Disintegration of the components of language as the path to a revision of Bleuler's and Schneider's concepts of schizophrenia. Linguistic disturbances compared with first-rank symptoms in acute psychosis.Br J Psychiatry 2003; 182:233-40BJ
The 20th century ended without a resolution of the debate about the supremacy of Schneider's psychopathological conceptualisation of schizophrenia (the first-rank symptoms) over Bleuler's 'four As' (disorders of association and affect, ambivalence and autism).
To examine the relationships between linguistic deviations and symptoms in patients with acute psychosis.
We assessed language disturbances and first-rank symptoms with the Clinical Language Disorder Rating Scale (CLANG) in 30 consecutive patients with acute psychosis, selected for the presence of at least one active first-rank symptom, and 15 control participants with depression but no psychotic symptoms.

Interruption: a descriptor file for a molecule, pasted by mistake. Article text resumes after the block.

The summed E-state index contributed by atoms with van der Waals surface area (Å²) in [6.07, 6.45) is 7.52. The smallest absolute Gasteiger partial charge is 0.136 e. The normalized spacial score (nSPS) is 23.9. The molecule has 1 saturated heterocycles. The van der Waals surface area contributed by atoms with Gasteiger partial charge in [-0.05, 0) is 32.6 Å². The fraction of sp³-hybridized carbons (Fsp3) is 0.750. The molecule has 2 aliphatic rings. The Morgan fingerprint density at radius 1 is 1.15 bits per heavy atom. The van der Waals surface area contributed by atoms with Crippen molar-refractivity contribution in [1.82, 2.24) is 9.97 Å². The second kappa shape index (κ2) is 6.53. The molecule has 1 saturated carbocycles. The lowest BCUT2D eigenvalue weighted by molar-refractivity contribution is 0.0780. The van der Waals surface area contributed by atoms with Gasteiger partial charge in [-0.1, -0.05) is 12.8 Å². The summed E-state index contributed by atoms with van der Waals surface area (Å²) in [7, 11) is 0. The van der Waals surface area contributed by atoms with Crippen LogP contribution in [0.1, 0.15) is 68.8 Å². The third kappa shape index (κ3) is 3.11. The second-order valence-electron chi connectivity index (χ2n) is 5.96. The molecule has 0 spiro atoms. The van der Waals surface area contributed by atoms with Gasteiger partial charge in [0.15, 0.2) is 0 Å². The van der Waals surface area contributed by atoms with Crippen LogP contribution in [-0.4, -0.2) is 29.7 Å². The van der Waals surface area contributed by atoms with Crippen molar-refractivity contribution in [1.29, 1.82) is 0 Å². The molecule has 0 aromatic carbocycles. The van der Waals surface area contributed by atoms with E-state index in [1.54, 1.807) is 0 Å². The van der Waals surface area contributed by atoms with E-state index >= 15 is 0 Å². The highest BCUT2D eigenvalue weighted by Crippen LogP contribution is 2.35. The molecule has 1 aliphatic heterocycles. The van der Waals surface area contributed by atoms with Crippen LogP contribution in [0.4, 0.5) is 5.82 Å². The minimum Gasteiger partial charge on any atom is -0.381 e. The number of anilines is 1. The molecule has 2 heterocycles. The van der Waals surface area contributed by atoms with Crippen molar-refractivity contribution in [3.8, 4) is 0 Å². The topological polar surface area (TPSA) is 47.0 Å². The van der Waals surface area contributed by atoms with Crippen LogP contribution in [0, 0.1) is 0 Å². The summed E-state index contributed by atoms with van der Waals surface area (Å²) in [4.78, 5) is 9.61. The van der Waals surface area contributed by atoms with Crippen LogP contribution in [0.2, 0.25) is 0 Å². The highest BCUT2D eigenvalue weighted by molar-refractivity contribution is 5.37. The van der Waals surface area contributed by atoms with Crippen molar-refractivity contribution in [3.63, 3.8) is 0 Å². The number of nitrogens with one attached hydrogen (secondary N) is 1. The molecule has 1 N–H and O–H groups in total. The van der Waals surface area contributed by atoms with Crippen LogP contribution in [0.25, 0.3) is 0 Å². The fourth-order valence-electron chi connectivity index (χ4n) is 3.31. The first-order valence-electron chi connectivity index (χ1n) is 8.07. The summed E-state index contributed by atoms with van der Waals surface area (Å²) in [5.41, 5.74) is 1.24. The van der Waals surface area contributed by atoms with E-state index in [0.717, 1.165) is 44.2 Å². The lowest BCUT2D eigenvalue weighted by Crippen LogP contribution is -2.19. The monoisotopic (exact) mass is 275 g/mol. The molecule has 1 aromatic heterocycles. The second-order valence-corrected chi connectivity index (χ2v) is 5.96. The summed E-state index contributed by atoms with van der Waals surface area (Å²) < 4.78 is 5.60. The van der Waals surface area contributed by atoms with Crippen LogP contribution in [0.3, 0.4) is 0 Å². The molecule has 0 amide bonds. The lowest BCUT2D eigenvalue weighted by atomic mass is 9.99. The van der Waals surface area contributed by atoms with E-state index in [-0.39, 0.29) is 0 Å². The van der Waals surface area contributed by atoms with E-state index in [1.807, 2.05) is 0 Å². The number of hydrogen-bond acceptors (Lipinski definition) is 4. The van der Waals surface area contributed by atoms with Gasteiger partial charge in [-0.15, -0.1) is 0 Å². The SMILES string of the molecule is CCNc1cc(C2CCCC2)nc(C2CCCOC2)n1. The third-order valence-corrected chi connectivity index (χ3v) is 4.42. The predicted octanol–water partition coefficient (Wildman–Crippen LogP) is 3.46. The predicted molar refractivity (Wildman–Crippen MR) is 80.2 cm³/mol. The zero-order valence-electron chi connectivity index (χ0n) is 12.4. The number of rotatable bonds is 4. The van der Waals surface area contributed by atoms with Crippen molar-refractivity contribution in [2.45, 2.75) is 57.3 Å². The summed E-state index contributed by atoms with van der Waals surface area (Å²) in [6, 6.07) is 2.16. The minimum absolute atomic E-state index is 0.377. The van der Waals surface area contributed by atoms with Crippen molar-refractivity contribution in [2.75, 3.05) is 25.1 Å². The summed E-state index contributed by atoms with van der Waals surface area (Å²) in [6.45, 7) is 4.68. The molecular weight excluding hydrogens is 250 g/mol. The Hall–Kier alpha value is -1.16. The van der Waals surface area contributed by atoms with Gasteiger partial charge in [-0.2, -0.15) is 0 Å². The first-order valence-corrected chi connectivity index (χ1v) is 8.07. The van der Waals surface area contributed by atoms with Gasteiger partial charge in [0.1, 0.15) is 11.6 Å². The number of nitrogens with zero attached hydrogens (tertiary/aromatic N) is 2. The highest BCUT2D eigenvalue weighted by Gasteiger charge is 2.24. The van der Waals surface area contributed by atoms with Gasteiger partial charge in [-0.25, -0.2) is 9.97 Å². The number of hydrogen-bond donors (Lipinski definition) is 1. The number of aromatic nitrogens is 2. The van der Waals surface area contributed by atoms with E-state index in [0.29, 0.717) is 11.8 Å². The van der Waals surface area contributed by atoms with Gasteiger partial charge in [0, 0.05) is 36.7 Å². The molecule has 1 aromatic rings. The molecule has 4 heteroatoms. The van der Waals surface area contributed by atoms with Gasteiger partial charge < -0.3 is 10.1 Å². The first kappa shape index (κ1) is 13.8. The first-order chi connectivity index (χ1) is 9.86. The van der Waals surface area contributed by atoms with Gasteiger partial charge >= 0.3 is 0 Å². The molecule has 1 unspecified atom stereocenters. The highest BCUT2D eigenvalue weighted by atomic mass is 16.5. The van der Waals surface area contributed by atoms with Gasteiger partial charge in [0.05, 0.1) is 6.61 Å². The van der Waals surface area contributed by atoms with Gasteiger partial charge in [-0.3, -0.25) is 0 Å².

Strong positive correlations were found between the CLANG factor 'poverty' and first-rank delusions of control and between semantic/phonemic paraphasias and verbal auditory hallucinations [corrected]. Language disturbances were superior to nuclear symptoms in discriminating ICD-10 schizophrenia from other psychoses.
Evaluating the features of psychosis as deviations in the cerebral organisation of language paves the way to a concept of psychosis that supersedes these traditional but competing categorical concepts.